The control group received literacy instruction in a traditional classroom setting for four hours per day for five weeks with no additional enrichment support at the BGC. The treatment group received the same literacy instruction plus the full day of enrichment support.

The results revealed that the model of Summer Boost not only reverses summer learning loss in academics but boosts social-emotional learning as well. 

The proportion of students involved with the program who were at high risk for emotional problems decreased by 21 percent while problems in peer relationships decreased by 16 percent. As a result, over 93 percent of the participating students did not experience the typical summer learning loss and 41 percent of those students made one year or more of literacy growth.

“When they’re able to manage their emotions and handle all of the things that the social world tosses their direction, they’re able to have more focused time in the classroom and be more successful in the learning environment,” says Holden.

Social and emotional skills played a role during Abigail’s research. It inspired deeper thinking by connecting literacy and research to social values.  She discovered that newerJeepney models would not include the iconic abstract artwork traditionally painted on these vehicles.

“The problem is that the artwork is part of our history,” she says. “When you take out the old design of the Jeepneys, it’s like taking a piece of your heritage. A lot of people are mad about this, so I want to talk about it because not too many people know this stuff.”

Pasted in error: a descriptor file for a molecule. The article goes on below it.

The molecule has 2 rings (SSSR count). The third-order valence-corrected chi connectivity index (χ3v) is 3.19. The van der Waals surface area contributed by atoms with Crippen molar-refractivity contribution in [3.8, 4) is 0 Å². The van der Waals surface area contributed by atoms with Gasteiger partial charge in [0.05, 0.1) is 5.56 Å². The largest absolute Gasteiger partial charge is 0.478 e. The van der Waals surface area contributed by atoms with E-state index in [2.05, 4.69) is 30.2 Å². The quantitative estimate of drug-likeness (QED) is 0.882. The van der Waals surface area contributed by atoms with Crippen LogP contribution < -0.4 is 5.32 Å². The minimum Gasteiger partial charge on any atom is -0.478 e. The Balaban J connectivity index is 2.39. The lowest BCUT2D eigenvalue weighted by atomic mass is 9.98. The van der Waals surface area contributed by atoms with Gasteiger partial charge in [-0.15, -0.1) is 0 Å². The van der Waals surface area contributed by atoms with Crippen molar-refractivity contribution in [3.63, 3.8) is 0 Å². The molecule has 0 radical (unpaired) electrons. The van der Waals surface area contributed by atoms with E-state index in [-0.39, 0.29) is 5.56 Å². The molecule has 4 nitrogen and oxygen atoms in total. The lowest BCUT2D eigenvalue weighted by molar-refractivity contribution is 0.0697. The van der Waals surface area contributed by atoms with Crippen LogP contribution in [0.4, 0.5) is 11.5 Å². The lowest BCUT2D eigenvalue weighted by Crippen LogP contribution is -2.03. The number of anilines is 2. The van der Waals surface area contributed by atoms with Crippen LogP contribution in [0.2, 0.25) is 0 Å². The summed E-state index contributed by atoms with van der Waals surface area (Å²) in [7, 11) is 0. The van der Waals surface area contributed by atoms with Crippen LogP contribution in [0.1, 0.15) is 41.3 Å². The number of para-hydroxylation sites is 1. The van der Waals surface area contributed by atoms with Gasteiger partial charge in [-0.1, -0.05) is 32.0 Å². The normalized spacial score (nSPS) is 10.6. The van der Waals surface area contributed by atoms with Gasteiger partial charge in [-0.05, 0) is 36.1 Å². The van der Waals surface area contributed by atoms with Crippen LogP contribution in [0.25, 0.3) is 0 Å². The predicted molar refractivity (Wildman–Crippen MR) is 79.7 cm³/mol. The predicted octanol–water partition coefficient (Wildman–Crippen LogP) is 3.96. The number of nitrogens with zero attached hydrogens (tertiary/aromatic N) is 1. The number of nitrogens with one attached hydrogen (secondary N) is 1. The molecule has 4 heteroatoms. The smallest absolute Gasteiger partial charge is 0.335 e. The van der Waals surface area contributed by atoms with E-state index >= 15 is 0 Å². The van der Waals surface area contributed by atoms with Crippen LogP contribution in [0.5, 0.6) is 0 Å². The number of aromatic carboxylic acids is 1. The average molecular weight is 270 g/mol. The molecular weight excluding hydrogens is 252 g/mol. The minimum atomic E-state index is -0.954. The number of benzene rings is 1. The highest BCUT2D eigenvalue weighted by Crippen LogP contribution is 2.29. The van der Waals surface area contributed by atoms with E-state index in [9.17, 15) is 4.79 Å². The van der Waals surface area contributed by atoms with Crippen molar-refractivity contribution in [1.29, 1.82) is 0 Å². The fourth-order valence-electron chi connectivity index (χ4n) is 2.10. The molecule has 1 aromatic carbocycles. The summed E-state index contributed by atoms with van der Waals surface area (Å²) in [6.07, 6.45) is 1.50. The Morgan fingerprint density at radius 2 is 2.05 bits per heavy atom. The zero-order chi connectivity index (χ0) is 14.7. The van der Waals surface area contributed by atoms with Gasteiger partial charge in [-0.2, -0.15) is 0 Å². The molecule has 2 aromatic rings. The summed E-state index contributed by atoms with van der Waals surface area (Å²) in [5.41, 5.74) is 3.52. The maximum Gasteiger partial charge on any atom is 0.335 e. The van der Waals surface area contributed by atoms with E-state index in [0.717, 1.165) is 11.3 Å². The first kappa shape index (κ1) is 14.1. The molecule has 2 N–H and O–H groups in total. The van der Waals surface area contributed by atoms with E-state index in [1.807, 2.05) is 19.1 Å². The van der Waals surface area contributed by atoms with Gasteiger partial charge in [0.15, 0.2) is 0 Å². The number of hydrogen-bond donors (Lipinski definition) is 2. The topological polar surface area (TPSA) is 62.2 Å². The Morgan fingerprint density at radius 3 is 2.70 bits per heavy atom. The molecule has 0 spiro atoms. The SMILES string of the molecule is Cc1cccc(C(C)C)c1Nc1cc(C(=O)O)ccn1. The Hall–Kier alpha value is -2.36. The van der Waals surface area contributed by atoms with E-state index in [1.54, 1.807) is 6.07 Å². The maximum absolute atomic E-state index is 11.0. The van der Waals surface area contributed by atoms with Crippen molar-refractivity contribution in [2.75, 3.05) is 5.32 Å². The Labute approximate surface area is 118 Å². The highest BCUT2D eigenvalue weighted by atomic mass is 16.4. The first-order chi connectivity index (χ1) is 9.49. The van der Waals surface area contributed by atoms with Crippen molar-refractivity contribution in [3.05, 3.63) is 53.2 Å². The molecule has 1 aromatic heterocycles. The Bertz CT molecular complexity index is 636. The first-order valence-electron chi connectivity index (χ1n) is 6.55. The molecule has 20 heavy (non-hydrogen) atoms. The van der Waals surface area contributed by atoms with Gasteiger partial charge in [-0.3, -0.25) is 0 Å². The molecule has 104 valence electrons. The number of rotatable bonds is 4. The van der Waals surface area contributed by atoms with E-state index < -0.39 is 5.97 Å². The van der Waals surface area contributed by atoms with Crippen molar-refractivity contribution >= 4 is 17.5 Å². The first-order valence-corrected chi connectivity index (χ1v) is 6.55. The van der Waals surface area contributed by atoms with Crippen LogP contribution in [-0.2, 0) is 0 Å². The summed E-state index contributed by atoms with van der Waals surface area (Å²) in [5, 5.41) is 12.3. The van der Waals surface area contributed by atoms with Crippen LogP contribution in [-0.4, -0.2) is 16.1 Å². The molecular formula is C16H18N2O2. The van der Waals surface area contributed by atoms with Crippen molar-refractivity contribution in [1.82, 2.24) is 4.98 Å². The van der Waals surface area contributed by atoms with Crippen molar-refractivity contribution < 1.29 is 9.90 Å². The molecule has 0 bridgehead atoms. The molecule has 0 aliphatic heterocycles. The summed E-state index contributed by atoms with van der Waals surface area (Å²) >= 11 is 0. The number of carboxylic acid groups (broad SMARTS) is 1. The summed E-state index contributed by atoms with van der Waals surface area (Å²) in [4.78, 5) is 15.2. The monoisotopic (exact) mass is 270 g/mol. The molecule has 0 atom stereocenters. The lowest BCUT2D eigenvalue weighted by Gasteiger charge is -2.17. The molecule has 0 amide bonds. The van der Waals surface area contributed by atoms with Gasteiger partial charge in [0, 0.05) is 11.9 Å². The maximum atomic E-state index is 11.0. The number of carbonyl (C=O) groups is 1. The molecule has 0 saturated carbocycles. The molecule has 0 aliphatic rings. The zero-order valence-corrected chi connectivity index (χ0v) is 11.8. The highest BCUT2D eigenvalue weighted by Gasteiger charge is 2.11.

Kerry Sutton, Intervention Program Associate at TPS, credits the success of this program model to the power of partnership. In this case, a partnership that pairs certified educators with staff trained in positive behavior reinforcement.

“Having that partnership with the BGC allows that added piece of social-emotional engagement,” says Sutton. “Teachers have reported that when students return to school in the fall, they are more engaged and ready to learn. That’s the social and emotional learning aspect, and that’s a big component that separates this program from the traditional summer school.”

The completion rate of Summer Boost surpasses other summer learning programs because of the fact that it is a full-day program. Parents are able to drop off and pick up their child without disruptions to their work schedule while the district is alleviated of additional facility and transportation costs for the summer.

At the end of the program, it’s students like Abigail who reap the rewards of collective community action.

“I like when I get to present my stuff to people because I spend a lot of time on it,” she explains. “It makes me feel good when I get to show other people what I’ve been learning.”

The incoming fourth-grader says she’s enjoying her summer learning and activities at the BGC.

While the program requires levels of commitment from all partners, it’s evidence of what can be done when you bring expertise in different pockets together for the best interest of Tacoma students.

“Everyone’s got a hand in it,” says Holden. “It’s a symbiotic relationship between the community, the schools, and the clubs. Parents and families are part of that as well.”

“This is the Graduate Tacoma movement in action.”